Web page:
In case you missed it:
Last week, the ATF issued an open letter to all Federal Firearms License holders (gun stores) about 80% lowers. ATF's goal is to clarify what types of lower receivers under their new ghost gun rules are classified as 'firearms' and what kinds of 80% lowers are not classified as firearms.
The recently implemented ATF Rule 2021R-05F changed many regulations surrounding 80% build kits and 80% receivers, but the new restrictions didn't ban 80% receivers altogether (or even come close). Confusingly, the new rules only banned the direct-to-public sale of 80% receivers that can "readily be completed, assembled, restored, or otherwise converted" into a functional firearm.
The new rule means that retailers (who may or may not be FFLs) can still sell 80% lowers directly to the public without needing to complete the ATF Form 4473 and NICS check required for firearm sales – but only if the 80% lowers are not readily convertible. If the 80% lower is readily convertible, it can only be sold by an FFL and requires a 4473 and NICS check.
So what makes something "readily convertible"? Well, according to the ATF:
A process, action, or physical state that is fairly or reasonably efficient, quick, and easy, but not necessarily the most efficient, speediest, or easiest process, action, or physical state. With respect to the classification of firearms, factors relevant in making this determination include the following:
(a) Time, i.e., how long it takes to finish the process;
(b) Ease, i.e., how difficult it is to do so;
(c) Expertise, i.e., what knowledge and skills are required;
(d) Equipment, i.e., what tools are required;
(e) Parts availability, i.e., whether additional parts are required, and how easily they can be obtained;
(f) Expense, i.e., how much it costs;
(g) Scope, i.e., the extent to which the subject of the process must be changed to finish it; and
(h) Feasibility, i.e., whether the process would damage or destroy the subject of the process, or cause it to malfunction.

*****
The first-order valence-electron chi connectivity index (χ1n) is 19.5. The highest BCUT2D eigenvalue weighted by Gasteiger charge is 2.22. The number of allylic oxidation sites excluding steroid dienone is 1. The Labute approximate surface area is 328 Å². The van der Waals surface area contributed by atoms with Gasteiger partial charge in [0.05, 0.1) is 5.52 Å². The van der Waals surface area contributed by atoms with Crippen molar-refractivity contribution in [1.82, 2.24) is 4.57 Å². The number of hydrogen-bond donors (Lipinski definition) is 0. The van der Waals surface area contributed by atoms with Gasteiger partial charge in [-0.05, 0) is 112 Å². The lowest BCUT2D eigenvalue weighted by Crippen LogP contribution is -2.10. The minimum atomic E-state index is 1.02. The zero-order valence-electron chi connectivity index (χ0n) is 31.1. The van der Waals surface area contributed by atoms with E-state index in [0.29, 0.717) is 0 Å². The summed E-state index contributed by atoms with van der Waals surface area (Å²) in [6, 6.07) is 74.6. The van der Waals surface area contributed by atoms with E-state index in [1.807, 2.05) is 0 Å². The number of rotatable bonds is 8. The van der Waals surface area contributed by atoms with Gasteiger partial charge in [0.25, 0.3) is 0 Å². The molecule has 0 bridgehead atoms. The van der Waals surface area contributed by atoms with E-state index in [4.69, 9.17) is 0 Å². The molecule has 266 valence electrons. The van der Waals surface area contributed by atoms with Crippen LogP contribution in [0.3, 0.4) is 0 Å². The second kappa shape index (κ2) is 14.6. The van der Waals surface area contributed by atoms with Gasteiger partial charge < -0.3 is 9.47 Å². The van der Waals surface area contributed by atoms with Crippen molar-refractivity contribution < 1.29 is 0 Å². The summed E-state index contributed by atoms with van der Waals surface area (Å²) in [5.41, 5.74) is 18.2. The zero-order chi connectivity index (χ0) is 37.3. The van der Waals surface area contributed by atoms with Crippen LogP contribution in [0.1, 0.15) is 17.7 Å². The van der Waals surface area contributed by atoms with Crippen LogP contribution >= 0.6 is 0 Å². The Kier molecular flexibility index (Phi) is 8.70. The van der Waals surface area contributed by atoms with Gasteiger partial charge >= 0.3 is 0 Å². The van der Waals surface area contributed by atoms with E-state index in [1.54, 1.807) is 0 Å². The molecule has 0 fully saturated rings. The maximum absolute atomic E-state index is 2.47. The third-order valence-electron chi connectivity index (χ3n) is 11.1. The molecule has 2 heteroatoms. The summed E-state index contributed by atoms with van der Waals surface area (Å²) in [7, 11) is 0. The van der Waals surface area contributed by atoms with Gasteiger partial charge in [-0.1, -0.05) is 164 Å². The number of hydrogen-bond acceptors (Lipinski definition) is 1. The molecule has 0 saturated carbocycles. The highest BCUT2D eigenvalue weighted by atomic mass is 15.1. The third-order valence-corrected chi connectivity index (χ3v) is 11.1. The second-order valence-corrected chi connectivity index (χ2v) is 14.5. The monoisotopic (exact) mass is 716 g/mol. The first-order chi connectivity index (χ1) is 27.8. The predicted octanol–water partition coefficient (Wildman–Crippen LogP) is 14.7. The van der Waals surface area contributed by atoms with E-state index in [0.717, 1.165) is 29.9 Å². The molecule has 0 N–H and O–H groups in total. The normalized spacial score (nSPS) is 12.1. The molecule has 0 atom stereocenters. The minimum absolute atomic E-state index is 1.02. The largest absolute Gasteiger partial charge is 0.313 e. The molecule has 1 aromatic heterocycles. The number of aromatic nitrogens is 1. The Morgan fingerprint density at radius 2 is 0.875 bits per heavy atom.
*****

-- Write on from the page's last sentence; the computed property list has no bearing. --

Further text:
If you think this isn't very clear, you aren't alone. The new ATF rules made sense to no one because (as usual) the ATF did a poor job of making the regulations plainly understandable.
To help clarify their position, ATF released an open letter that you can read here, but the main takeaway is below.
The main thing:
...a partially complete AR-type receiver with no indexing or machining of any kind performed in the area of the fire control cavity is not classified as a “frame or receiver” or “firearm” provided that it is not sold, distributed, or marketed with any associated templates, jigs, molds, equipment, tools, instructions, or guides, such as within a receiver parts kit
Impact of Final Rule 2021-05F on Partially Complete AR-15/M-16 Type Receivers
So there we have it – no indexing or machining around the trigger pocket means an 80% is probably good to go, as long as it doesn't come with instructions, jigs, or parts kits. ATF was nice enough to include some helpful visual examples.
Worth 1000 words
The following three pictures are 80% receivers ATF does not consider firearms:
ATF considers these a firearm:
This is a gallery of lower receivers ATF does consider to be firearms.
Hopefully, the open letter and visual aids offer you some clarity on a previously murky situation.
- 80% lowers are still considered "defense articles" on the U.S. Munitions Import List and are subject to restrictions on import or export. So, avoid getting caught shipping incomplete receivers OCONUS or bringing them into the US without an ATF Form 6.
- ATF 2021R-05F Guide: https://www.atf.gov/firearms/docs/guide/overview-final-rule-2021r-05f-definition-“frame-or-receiver”-and-identification/download
- This is not legal advice.
Bonus: If you aren't up to speed on the new ghost gun rules, you can read a synopsis in Issue #15 for free below: